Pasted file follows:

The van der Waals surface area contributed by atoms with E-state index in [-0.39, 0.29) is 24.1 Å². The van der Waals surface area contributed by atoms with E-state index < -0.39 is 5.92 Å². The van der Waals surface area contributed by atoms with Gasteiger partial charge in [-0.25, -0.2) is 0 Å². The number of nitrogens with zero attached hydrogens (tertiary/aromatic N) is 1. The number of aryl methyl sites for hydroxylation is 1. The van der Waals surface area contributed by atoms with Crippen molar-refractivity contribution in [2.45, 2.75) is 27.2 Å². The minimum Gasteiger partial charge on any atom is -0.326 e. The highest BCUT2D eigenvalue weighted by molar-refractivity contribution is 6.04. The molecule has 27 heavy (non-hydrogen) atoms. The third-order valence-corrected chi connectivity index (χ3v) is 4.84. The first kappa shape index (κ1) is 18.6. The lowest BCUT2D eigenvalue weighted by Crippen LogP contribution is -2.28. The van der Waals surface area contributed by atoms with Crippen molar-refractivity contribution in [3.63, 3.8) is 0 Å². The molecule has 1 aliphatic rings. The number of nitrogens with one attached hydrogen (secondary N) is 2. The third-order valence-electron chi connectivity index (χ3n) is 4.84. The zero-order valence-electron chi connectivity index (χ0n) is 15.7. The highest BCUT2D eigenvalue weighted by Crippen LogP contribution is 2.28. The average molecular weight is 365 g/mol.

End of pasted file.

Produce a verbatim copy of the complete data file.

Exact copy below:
The van der Waals surface area contributed by atoms with E-state index in [-0.39, 0.29) is 24.1 Å². The van der Waals surface area contributed by atoms with E-state index < -0.39 is 5.92 Å². The van der Waals surface area contributed by atoms with Gasteiger partial charge in [-0.25, -0.2) is 0 Å². The number of nitrogens with zero attached hydrogens (tertiary/aromatic N) is 1. The number of aryl methyl sites for hydroxylation is 1. The van der Waals surface area contributed by atoms with Crippen molar-refractivity contribution in [2.45, 2.75) is 27.2 Å². The minimum Gasteiger partial charge on any atom is -0.326 e. The highest BCUT2D eigenvalue weighted by molar-refractivity contribution is 6.04. The molecule has 27 heavy (non-hydrogen) atoms. The third-order valence-corrected chi connectivity index (χ3v) is 4.84. The first kappa shape index (κ1) is 18.6. The lowest BCUT2D eigenvalue weighted by Crippen LogP contribution is -2.28. The van der Waals surface area contributed by atoms with Crippen molar-refractivity contribution in [3.63, 3.8) is 0 Å². The molecule has 1 aliphatic rings. The number of nitrogens with one attached hydrogen (secondary N) is 2. The third-order valence-electron chi connectivity index (χ3n) is 4.84. The zero-order valence-electron chi connectivity index (χ0n) is 15.7. The highest BCUT2D eigenvalue weighted by Crippen LogP contribution is 2.28. The average molecular weight is 365 g/mol.